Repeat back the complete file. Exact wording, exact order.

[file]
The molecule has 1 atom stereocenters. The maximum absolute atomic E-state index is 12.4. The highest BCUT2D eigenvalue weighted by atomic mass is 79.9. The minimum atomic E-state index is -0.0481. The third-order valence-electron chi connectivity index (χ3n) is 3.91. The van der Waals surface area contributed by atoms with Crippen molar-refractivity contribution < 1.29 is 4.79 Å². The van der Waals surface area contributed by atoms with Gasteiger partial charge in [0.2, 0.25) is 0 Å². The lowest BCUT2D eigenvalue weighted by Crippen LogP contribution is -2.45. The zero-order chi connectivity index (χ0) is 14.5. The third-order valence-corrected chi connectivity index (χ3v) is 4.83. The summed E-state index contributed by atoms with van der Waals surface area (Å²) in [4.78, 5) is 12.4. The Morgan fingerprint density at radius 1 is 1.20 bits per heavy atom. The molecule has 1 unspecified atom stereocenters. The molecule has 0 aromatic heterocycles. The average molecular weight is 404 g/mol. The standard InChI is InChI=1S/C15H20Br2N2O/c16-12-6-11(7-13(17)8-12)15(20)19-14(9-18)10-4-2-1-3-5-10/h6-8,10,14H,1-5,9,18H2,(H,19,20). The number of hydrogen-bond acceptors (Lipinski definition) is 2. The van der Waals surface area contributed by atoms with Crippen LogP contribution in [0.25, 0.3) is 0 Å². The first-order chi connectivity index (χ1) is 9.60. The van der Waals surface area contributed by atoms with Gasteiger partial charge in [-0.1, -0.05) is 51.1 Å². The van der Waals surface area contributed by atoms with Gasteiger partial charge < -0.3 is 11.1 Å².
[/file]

The molecule has 1 atom stereocenters. The maximum absolute atomic E-state index is 12.4. The highest BCUT2D eigenvalue weighted by atomic mass is 79.9. The minimum atomic E-state index is -0.0481. The third-order valence-electron chi connectivity index (χ3n) is 3.91. The van der Waals surface area contributed by atoms with Crippen molar-refractivity contribution < 1.29 is 4.79 Å². The van der Waals surface area contributed by atoms with Gasteiger partial charge in [0.2, 0.25) is 0 Å². The lowest BCUT2D eigenvalue weighted by Crippen LogP contribution is -2.45. The zero-order chi connectivity index (χ0) is 14.5. The third-order valence-corrected chi connectivity index (χ3v) is 4.83. The summed E-state index contributed by atoms with van der Waals surface area (Å²) in [4.78, 5) is 12.4. The Morgan fingerprint density at radius 1 is 1.20 bits per heavy atom. The molecule has 1 unspecified atom stereocenters. The molecule has 0 aromatic heterocycles. The average molecular weight is 404 g/mol. The standard InChI is InChI=1S/C15H20Br2N2O/c16-12-6-11(7-13(17)8-12)15(20)19-14(9-18)10-4-2-1-3-5-10/h6-8,10,14H,1-5,9,18H2,(H,19,20). The number of hydrogen-bond acceptors (Lipinski definition) is 2. The van der Waals surface area contributed by atoms with Crippen LogP contribution in [0.25, 0.3) is 0 Å². The first-order chi connectivity index (χ1) is 9.60. The van der Waals surface area contributed by atoms with Gasteiger partial charge in [-0.1, -0.05) is 51.1 Å². The van der Waals surface area contributed by atoms with Gasteiger partial charge < -0.3 is 11.1 Å².